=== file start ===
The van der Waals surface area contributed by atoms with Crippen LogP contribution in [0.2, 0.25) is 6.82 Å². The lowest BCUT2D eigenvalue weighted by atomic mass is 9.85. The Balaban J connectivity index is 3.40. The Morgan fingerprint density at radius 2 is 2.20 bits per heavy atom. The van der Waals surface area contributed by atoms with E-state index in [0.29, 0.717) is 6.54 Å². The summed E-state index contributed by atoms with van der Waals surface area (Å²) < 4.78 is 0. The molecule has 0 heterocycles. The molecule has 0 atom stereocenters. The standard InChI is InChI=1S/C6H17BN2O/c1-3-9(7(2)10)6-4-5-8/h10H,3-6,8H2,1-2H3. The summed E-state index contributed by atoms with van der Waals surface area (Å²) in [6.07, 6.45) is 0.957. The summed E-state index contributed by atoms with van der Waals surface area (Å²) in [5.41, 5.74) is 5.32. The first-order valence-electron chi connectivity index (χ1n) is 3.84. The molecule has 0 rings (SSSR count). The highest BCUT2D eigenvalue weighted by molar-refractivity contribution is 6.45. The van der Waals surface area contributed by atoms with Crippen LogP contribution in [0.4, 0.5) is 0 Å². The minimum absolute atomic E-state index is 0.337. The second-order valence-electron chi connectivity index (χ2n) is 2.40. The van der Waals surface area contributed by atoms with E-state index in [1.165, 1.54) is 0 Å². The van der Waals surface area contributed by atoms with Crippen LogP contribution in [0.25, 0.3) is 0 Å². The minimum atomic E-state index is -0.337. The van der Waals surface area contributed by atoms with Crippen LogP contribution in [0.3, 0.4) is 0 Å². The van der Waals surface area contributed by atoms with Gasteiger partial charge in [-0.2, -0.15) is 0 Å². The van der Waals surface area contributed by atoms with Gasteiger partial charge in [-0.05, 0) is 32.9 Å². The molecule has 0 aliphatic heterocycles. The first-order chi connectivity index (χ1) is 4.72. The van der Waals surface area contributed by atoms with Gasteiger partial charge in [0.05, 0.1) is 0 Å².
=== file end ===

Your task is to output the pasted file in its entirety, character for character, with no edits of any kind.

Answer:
The van der Waals surface area contributed by atoms with Crippen LogP contribution in [0.2, 0.25) is 6.82 Å². The lowest BCUT2D eigenvalue weighted by atomic mass is 9.85. The Balaban J connectivity index is 3.40. The Morgan fingerprint density at radius 2 is 2.20 bits per heavy atom. The van der Waals surface area contributed by atoms with E-state index in [0.29, 0.717) is 6.54 Å². The summed E-state index contributed by atoms with van der Waals surface area (Å²) < 4.78 is 0. The molecule has 0 heterocycles. The molecule has 0 atom stereocenters. The standard InChI is InChI=1S/C6H17BN2O/c1-3-9(7(2)10)6-4-5-8/h10H,3-6,8H2,1-2H3. The summed E-state index contributed by atoms with van der Waals surface area (Å²) in [6.07, 6.45) is 0.957. The summed E-state index contributed by atoms with van der Waals surface area (Å²) in [5.41, 5.74) is 5.32. The first-order valence-electron chi connectivity index (χ1n) is 3.84. The molecule has 0 rings (SSSR count). The highest BCUT2D eigenvalue weighted by molar-refractivity contribution is 6.45. The van der Waals surface area contributed by atoms with Crippen LogP contribution in [0.4, 0.5) is 0 Å². The minimum absolute atomic E-state index is 0.337. The second-order valence-electron chi connectivity index (χ2n) is 2.40. The van der Waals surface area contributed by atoms with E-state index in [1.165, 1.54) is 0 Å². The van der Waals surface area contributed by atoms with Crippen LogP contribution in [0.25, 0.3) is 0 Å². The minimum atomic E-state index is -0.337. The van der Waals surface area contributed by atoms with Crippen LogP contribution in [0.3, 0.4) is 0 Å². The van der Waals surface area contributed by atoms with Gasteiger partial charge in [-0.2, -0.15) is 0 Å². The van der Waals surface area contributed by atoms with Gasteiger partial charge in [-0.05, 0) is 32.9 Å². The molecule has 0 aliphatic heterocycles. The first-order chi connectivity index (χ1) is 4.72. The van der Waals surface area contributed by atoms with Gasteiger partial charge in [0.05, 0.1) is 0 Å².